What to Plant

Fall planting can be tricky, largely because the plants that prefer to be planted in the fall can vary widely depending on where you live. However, if you live where it gets cold enough to frost or freeze, you can bet on many of these being excellent candidates:

  • Spring bulbs. Tulip, daffodil, Crocus, Allium, hyacinth, lilies, and even Iris are awesome choices for planting in the fall. They don’t generally need to be lifted, so they can be planted in those short days before the first frost hits. You’ll reap the fruits of your labor when the ground starts to warm up again.
  • Perennials. A huge range of perennials do great when planted in the fall. Bleeding hearts, Rudbeckia, Sedum, Coreopsis, garden Chrysanthemums, Asters, Hostas, and many others are not only great for end of year color, but will reliably return year after year to put on a dazzling show.
  • Shrubs. Looking for some show-stopping fall color? There’s no better time to choose and plant these kinds of shrubs than in the fall, when they’re at their best. Look for shrubs that produce berries and sport lovely fall foliage like Nandina, Viburnum, Pyracantha, and beautyberry. These will provide your local neighborhood wildlife with a little extra forage, and give you some extra fancy natural holiday decorations.
  • Trees. Most trees thrive when planted in the fall; it’s their best season! Planting your young trees in the fall, well before your first frost, gives them time to establish their roots without risking drying out. Not only do you increase the odds that your trees will survive by choosing to plant them in the fall, you’ll skip all the major maintenance required to nurse a fresh, new baby tree through a hot summer. It’s really a win-win.

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When to Plant

Timing is everything when you’re planting in the fall. It’s not enough to ensure that the ground is unfrozen and workable; you should also give your young plants time to grow and spread their roots before they go dormant for the year. You can look up your first frost date on a reliable gardening site like The Old Farmer’s Almanac. Count back six to eight weeks and plan to plant your garden at that time.

Protecting Plants

For the most part, fall plantings won’t need a great deal of protection as long as they’re planted in a timely manner. What they will need is mulch, and lots of it. It doesn’t really matter what kind of mulch you use, so long as it’s biodegradable and can be piled on deep.

If your area sees snow and freezing temperatures, go for about four inches of mulch per planting, evenly distributed across the top. Wait to cover the crowns until you’re actually at risk for frost, but the root area of the plant can be covered the day you plant it. These kinds of mulches help the plant retain moisture and acts as insulation to keep the warmth from the sun in the ground longer.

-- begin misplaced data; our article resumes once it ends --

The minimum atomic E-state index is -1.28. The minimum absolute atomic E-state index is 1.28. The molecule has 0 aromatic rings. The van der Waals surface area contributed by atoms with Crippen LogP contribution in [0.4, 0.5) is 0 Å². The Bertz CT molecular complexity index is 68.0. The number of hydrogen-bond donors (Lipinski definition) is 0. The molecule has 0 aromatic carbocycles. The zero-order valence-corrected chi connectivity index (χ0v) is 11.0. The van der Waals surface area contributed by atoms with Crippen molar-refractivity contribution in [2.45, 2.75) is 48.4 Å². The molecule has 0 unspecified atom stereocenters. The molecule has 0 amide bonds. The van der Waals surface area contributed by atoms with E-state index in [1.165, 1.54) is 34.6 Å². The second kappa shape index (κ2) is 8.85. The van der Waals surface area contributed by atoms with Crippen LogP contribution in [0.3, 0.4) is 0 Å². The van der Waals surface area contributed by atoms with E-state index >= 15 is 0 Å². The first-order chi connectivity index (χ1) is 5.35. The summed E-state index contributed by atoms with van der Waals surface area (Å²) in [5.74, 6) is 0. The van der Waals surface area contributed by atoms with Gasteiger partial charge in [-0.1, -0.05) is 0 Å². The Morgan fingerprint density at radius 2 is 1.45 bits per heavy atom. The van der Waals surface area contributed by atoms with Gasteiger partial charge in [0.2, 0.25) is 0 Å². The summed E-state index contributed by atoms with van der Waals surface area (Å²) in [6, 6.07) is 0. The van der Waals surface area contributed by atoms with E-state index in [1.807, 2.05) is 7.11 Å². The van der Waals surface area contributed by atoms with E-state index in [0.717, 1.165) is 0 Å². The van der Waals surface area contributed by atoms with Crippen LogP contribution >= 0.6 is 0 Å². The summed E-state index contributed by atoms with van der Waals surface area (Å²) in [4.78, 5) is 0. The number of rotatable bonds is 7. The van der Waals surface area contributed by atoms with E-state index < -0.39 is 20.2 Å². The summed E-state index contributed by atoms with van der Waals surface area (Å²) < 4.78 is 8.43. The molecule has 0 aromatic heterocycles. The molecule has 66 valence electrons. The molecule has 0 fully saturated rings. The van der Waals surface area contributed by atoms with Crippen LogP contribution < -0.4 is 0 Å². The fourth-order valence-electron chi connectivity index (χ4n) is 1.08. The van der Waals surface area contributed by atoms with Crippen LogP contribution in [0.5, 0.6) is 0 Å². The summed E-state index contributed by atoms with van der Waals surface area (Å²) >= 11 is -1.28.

As your plants die back for the year, mulch the entire area, making sure to carefully check tender plants for new growth as temperatures rise in the spring. When you see those little green sprouts popping up, uncover them (but leave the rest of the mulch) so they can continue on their upward journey.

Not Sure What to Plant This Fall?

It’s ok, your HomeKeepr community can help you find a landscaper or other plant expert to help you choose and install your fall landscaping. Log in today to get on your way to a lush and glorious garden!


New Price! $594,950

Click here for more information:

Welcome home to this gorgeous Brookstone resale in Tehaleh! You’ll love the dramatic open spindle staircase as you enter and then wowed with extensive wood flooring and a wall of windows in the great room that opens to the kitchen and dining! Kitchen features walk in pantry, quartz counters and a gas range. Covered patio with fireplace and no neighbors behind make this level yard a private oasis. Master suite is enormous with sitting room, 2 closets and a stunning 5 piece bath. Upstairs is the loft in addition to 4 more bedrooms.

For more information click here:

Light and bright, move in ready home in Tehaleh is now available! This 4 bedroom, 2.25 bath home is sure to please with it’s open concept living and well appointed spaces. Kitchen features white quartz counters a a huge island overlooking the great room. 4th bedroom is on the main & can easily be used as an office or den. Upstairs you’re greeted with a spacious loft, large laundry room and all other bedrooms. Huge Master Suite features 2 closets and a bathroom with 2 sinks and an oversized shower. Covered patio, AC and so much more!

Pantry Organization for Preppers

With more people staying at home and avoiding crowds, a lot of homeowners are turning to home prepping as a way to cut back on trips to the store and avoid shortages. Unfortunately, many people find themselves overwhelmed. Sometimes it’s hard to know exactly what to stock up on. And once the pantry is fully stocked and prepped, maintaining it, and finding what you need among all the other things, can be difficult. Organization is a key part of successful prepping, so if you want to have an effective pantry, here are a few organizational tips to keep in mind.